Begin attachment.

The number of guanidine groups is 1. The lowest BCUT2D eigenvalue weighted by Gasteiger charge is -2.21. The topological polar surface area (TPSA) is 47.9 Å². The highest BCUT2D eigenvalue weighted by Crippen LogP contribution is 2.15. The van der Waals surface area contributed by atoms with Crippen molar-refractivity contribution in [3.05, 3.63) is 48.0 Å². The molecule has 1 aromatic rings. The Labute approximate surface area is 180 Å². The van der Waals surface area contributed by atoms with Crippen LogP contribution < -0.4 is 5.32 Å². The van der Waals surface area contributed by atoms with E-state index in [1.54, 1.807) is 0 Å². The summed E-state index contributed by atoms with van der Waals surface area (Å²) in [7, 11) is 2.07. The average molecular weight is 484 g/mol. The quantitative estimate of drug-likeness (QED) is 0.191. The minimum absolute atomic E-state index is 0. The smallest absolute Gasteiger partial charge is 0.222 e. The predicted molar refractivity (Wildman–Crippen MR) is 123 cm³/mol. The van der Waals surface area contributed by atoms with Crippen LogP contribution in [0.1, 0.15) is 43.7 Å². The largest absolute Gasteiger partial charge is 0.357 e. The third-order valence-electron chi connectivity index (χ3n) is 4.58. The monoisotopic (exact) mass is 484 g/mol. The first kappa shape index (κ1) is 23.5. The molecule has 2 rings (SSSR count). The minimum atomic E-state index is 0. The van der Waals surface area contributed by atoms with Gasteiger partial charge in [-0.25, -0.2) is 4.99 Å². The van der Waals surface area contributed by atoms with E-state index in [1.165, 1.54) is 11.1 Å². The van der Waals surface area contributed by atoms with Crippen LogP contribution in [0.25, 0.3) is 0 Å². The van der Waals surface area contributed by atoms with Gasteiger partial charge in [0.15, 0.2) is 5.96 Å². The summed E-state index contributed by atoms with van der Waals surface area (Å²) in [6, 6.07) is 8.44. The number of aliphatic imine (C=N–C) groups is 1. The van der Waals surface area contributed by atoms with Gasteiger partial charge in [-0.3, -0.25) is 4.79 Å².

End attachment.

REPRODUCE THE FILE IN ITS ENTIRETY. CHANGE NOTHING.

The number of guanidine groups is 1. The lowest BCUT2D eigenvalue weighted by Gasteiger charge is -2.21. The topological polar surface area (TPSA) is 47.9 Å². The highest BCUT2D eigenvalue weighted by Crippen LogP contribution is 2.15. The van der Waals surface area contributed by atoms with Crippen molar-refractivity contribution in [3.05, 3.63) is 48.0 Å². The molecule has 1 aromatic rings. The Labute approximate surface area is 180 Å². The van der Waals surface area contributed by atoms with Crippen LogP contribution < -0.4 is 5.32 Å². The van der Waals surface area contributed by atoms with E-state index in [1.54, 1.807) is 0 Å². The summed E-state index contributed by atoms with van der Waals surface area (Å²) in [7, 11) is 2.07. The average molecular weight is 484 g/mol. The quantitative estimate of drug-likeness (QED) is 0.191. The minimum absolute atomic E-state index is 0. The smallest absolute Gasteiger partial charge is 0.222 e. The predicted molar refractivity (Wildman–Crippen MR) is 123 cm³/mol. The van der Waals surface area contributed by atoms with Crippen LogP contribution in [0.1, 0.15) is 43.7 Å². The largest absolute Gasteiger partial charge is 0.357 e. The third-order valence-electron chi connectivity index (χ3n) is 4.58. The monoisotopic (exact) mass is 484 g/mol. The first kappa shape index (κ1) is 23.5. The molecule has 2 rings (SSSR count). The minimum atomic E-state index is 0. The van der Waals surface area contributed by atoms with Gasteiger partial charge in [-0.25, -0.2) is 4.99 Å². The van der Waals surface area contributed by atoms with E-state index in [1.165, 1.54) is 11.1 Å². The van der Waals surface area contributed by atoms with Crippen LogP contribution in [0.25, 0.3) is 0 Å². The van der Waals surface area contributed by atoms with Gasteiger partial charge in [0.15, 0.2) is 5.96 Å². The summed E-state index contributed by atoms with van der Waals surface area (Å²) in [6, 6.07) is 8.44. The number of aliphatic imine (C=N–C) groups is 1. The van der Waals surface area contributed by atoms with Gasteiger partial charge in [-0.3, -0.25) is 4.79 Å².